How have you identified who you are going to choose for the first rounds? How do you decide who to train as trainers?

We have a list of very stringent criteria for people to attend our Black Belt and Green Belt programs: We are targeting high potential employees in whom to invest our resources and training efforts.  Our expectations include past performance above a threshold, experience working in your area of expertise for at least five years and having held leadership role previously. These represent some of the minimum criteria.

Also, a four-year degree or equivalent is also important. One third of our teaching is based on statistics, so if they haven’t done any statistics in a long time, we are just setting them up for failure.

We have also told them, these are the future leaders in a succession pipeline. It’s not open to everyone. Many people are interested in going for training to develop themselves, but screen people based on the recommendation of the group leaders. It’s a powerful motivating factor.  These BBs and GBs will become the trainers based on our specific Train-the-Trainer techniques during the program.

For those coming to our Yellow Belt programs, the above criteria are not applicable and the Yellow Belt programs are not by nomination.  Instead, they are by registration. We have two Yellow Belt programs:  Yellow Belt I with 8 hours of training and hands on improvement practices in support a simple kaizen event, and Yellow Belt II with 20-hours of training and hands on improvement practices in support of a complex kaizen event which may involve multiple small kaizen events.

So what do the next steps look like for this company-wide Operational Excellence program?

Our next step is to look at product development and engineering side; we see a lot of opportunities in these areas. We are not a young company. CVG incorporated in 2000, but we acquired companies that started in the 1930s and 1940s, etc. We are a conglomerate of so many different companies, and they have different product development and release processes.  We still have room for synergies we haven’t realized on the design side. We can do more with less in the same time if we have more standardization, and that will also help on the manufacturing side because we have so many part numbers, different brands, different platforms, historically designed by people in different countries. With so many different plants, six or seven different groups of people. Now we are consolidating around modular design to simplify our manufacturing, supply base, and improve customer quality. If everyone shares the same successful platforms, everything will be better, while the appearance will be different based on mass customization.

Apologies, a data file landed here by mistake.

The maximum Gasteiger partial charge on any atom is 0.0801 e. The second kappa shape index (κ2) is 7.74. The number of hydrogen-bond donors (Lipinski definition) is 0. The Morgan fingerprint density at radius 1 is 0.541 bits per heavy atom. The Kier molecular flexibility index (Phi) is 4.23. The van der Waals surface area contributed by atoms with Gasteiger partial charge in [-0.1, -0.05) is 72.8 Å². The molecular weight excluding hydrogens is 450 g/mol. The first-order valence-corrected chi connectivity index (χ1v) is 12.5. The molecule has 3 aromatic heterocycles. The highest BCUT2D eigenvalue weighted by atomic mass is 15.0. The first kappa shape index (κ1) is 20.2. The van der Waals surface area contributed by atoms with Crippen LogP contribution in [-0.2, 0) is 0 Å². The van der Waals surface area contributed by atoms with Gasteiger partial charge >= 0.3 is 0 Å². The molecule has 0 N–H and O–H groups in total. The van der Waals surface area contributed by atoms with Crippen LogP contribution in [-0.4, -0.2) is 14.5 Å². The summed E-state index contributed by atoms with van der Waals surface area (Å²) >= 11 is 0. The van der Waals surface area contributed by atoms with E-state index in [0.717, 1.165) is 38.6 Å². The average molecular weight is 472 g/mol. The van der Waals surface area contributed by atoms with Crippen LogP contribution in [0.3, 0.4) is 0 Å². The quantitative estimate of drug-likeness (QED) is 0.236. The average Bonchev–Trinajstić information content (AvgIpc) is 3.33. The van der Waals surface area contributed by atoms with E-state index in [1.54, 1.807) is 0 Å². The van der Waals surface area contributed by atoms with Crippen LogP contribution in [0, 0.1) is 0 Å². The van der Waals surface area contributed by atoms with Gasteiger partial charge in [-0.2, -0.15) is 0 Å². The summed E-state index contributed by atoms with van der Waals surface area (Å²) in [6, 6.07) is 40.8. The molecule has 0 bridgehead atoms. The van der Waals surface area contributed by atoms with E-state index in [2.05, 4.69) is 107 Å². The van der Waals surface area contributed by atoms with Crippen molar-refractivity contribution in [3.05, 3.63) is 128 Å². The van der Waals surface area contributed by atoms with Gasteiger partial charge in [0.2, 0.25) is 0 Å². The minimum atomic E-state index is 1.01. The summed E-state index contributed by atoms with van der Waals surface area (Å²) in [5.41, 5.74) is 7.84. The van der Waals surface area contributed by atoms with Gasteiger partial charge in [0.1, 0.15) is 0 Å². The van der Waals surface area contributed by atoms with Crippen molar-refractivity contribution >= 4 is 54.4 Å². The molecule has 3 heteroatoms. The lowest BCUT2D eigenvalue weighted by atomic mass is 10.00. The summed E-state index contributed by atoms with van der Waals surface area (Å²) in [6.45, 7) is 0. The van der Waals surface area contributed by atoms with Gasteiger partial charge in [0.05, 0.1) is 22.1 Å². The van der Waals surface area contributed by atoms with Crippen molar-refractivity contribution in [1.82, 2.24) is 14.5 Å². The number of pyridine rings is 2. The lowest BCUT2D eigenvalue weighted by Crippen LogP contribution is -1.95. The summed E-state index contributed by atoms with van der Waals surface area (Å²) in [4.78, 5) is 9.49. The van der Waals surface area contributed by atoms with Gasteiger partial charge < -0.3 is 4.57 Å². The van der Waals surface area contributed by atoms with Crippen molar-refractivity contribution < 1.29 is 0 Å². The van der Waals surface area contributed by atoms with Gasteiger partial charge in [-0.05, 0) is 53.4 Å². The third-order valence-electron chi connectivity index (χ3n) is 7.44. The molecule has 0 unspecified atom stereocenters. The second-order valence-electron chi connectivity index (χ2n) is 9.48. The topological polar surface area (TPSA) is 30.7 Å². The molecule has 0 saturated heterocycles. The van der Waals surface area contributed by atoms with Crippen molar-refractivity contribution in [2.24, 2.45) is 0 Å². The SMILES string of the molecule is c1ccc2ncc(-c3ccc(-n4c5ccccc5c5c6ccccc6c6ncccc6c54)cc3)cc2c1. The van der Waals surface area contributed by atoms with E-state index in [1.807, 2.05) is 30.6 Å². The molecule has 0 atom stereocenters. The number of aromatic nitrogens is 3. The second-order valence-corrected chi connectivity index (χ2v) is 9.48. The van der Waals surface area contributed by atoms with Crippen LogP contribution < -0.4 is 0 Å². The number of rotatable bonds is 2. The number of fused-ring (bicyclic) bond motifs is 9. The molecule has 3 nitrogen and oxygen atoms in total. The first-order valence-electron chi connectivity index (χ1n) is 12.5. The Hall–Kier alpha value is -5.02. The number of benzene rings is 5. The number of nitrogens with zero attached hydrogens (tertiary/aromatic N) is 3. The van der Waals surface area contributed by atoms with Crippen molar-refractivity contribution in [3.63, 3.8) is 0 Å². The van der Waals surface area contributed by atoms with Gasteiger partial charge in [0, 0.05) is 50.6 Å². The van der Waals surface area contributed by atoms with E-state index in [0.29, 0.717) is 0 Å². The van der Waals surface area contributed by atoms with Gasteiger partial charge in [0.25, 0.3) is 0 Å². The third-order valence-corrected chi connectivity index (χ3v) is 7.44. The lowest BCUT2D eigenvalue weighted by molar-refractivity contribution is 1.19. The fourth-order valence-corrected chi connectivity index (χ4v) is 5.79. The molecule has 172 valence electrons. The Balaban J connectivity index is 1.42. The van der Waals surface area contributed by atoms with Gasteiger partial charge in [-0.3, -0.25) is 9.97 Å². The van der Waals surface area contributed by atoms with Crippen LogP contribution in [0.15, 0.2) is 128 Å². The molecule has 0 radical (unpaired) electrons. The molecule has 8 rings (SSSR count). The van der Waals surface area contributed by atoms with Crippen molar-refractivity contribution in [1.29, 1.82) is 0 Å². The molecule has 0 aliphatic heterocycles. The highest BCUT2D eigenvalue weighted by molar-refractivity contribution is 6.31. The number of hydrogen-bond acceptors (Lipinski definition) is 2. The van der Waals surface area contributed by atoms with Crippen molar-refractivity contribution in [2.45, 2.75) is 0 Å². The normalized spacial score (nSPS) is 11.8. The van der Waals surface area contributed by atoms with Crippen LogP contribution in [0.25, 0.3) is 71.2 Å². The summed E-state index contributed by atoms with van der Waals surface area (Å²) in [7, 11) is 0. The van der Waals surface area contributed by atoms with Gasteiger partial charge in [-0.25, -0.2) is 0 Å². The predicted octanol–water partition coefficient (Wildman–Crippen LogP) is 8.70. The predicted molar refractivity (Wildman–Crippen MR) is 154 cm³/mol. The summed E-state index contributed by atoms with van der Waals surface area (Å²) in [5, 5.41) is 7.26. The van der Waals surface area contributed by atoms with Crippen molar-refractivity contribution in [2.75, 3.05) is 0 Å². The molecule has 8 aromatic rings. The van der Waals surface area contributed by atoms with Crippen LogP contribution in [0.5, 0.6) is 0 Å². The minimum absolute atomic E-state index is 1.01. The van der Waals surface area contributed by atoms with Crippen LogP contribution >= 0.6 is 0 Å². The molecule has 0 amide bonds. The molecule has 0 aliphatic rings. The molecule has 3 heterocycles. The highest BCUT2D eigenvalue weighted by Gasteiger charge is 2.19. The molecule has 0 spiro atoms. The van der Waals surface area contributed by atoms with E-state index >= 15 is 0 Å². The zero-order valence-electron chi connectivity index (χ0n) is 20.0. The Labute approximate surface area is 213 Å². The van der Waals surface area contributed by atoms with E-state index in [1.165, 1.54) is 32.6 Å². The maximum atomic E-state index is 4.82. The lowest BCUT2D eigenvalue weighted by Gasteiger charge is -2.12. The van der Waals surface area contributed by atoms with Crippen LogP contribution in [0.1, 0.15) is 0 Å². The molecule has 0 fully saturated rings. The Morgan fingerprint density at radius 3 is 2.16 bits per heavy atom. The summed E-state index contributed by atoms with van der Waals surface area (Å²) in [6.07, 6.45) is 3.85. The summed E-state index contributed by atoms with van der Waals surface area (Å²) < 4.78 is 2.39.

What should other executives take away from your experience when they are thinking about their own projects?

There are two different companies who might be able to take things away from our experience.  One group will be the multi-billion dollar companies who should feel comfortable and confident that they can look at everything we’re doing and say, “I think we can do this with our suppliers with similar size as CVG!”

The second group is smaller companies, our peer companies, companies not as big as GM or Caterpillar. They should think they can do this too, but it requires a multi-generational plan. They should start by addressing customer satisfaction internally, then  talk to their suppliers, and then move to the R&D side and the Product Development side. That’s a multi-generational plan. GE has done it this way, Caterpillar has done it this way, and CVG is following the same path.  That said, when we are addressing our suppliers, that’s not to say we are not working internally. Next year when we go to address the R&D and product development side, that doesn’t mean we are not working internally or are not going to work with suppliers anymore. That’s ongoing. That being said, we have trained our people who have become leaders in their own areas. Our central OpEx team is acting as a copy machine.